we have already authenticated the other end, and sending of the
   original source address is only needed in transport mode.

6.  Intellectual property rights

The IETF has been notified of intellectual property rights claimed in
regard to some or all of the specification contained in this document.
For more information consult the online list of claimed rights.

SSH Communications Security Corp has notified the working group of one
or more patents or patent applications that may be relevant to this
internet-draft. SSH Communications Security Corp has already given a
licence for those patents to the IETF. For more information consult the
online list of claimed rights.

7.  Acknowledgments

Thanks to Tatu Ylonen, Santeri Paavolainen, and Joern Sierwald who
contributed to the drafts used as base for this document.

8.  References

[RFC-2409] Harkins D., Carrel D., "The Internet Key Exchange (IKE)",
November 1998

[RFC-2407] Piper D., "The Internet IP Security Domain Of Interpretation
for ISAKMP", November 1998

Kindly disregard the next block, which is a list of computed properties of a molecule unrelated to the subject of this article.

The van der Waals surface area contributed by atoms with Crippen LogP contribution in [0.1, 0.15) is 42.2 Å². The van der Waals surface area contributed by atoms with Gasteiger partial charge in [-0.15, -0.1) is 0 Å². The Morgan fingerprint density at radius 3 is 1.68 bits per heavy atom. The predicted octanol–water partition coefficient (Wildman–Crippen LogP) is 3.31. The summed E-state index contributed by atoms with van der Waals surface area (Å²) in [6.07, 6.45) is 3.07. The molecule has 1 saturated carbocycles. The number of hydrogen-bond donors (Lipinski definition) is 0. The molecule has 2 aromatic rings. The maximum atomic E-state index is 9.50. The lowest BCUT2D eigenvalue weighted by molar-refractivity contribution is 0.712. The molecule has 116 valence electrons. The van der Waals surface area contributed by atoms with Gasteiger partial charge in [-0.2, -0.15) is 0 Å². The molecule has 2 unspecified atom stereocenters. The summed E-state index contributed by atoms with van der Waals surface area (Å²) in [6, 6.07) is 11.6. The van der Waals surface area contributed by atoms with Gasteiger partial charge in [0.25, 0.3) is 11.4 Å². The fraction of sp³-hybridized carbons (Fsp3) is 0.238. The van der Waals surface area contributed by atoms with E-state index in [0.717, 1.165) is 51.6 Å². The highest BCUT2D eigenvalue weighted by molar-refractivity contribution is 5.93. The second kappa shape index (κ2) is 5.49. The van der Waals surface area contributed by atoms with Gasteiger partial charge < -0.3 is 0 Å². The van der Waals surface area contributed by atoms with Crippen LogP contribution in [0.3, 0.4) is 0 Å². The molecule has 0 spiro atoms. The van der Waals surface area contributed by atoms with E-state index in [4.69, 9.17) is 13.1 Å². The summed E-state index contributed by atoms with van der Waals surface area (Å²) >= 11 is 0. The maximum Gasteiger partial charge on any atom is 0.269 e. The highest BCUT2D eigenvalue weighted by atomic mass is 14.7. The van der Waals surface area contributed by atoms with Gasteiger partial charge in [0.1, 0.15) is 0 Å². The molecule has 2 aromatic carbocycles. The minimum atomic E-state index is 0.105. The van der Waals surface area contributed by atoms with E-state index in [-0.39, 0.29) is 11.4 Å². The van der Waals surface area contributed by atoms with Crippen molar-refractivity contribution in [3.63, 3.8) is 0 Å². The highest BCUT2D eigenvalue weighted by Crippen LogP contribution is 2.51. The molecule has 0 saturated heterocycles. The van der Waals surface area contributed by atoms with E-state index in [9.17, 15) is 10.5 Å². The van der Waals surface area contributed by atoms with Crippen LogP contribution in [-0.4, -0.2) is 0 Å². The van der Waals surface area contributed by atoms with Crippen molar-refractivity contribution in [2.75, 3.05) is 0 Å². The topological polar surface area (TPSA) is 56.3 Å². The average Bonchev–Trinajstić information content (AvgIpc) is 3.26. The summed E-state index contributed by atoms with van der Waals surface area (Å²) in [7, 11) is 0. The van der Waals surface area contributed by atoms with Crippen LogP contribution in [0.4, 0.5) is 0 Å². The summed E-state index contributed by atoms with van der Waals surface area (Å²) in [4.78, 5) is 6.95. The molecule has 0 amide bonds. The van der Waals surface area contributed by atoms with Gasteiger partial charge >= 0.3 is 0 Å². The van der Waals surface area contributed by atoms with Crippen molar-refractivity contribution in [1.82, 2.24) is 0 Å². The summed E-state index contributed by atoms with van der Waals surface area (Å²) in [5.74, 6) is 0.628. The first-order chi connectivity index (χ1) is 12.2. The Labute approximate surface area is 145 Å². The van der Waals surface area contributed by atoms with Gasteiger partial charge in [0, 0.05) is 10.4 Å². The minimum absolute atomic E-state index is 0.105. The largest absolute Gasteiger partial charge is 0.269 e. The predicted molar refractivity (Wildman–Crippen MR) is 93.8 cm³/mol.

T. Kivinen, et. al.                                             [page 7]

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[RFC-2119] Bradner, S., "Key words for use in RFCs to indicate
Requirement Levels", March 1997

[Hutt01] Huttunen, A. et. al., "UDP Encapsulation of IPsec Packets",
draft-ietf-ipsec-udp-encaps-01.txt, October 2001

[Dixon01] Dixon, W. et. al., "IPSec over NAT Justification for UDP
Encapsulation", draft-ietf-ipsec-udp-encaps-justification-00.txt, June

9.  Authors' Addresses

    Tero Kivinen
    SSH Communications Security Corp
    Fredrikinkatu 42
    FIN-00100 HELSINKI
    E-mail: kivinen@ssh.fi

    Markus Stenberg
    SSH Communications Security Corp
    Fredrikinkatu 42
    FIN-00100 HELSINKI
    E-mail: mstenber@ssh.com

    Ari Huttunen
    F-Secure Corporation
    Tammasaarenkatu 7,
    FIN-00181 HELSINKI
    E-mail: Ari.Huttunen@F-Secure.com

    William Dixon
    One Microsoft Way
    Redmond WA 98052
    E-mail: wdixon@microsoft.com

    Brian Swander
    One Microsoft Way
    Redmond WA 98052
    E-mail: briansw@microsoft.com

    Victor Volpe
    Cisco Systems
    124 Grove Street
    Suite 205
    Franklin, MA 02038
    E-mail: vvolpe@cisco.com

    Larry DiBurro

T. Kivinen, et. al.                                             [page 8]

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    Nortel Networks
    80 Central Street
    Boxborough, MA 01719

T. Kivinen, et. al.                                             [page 9]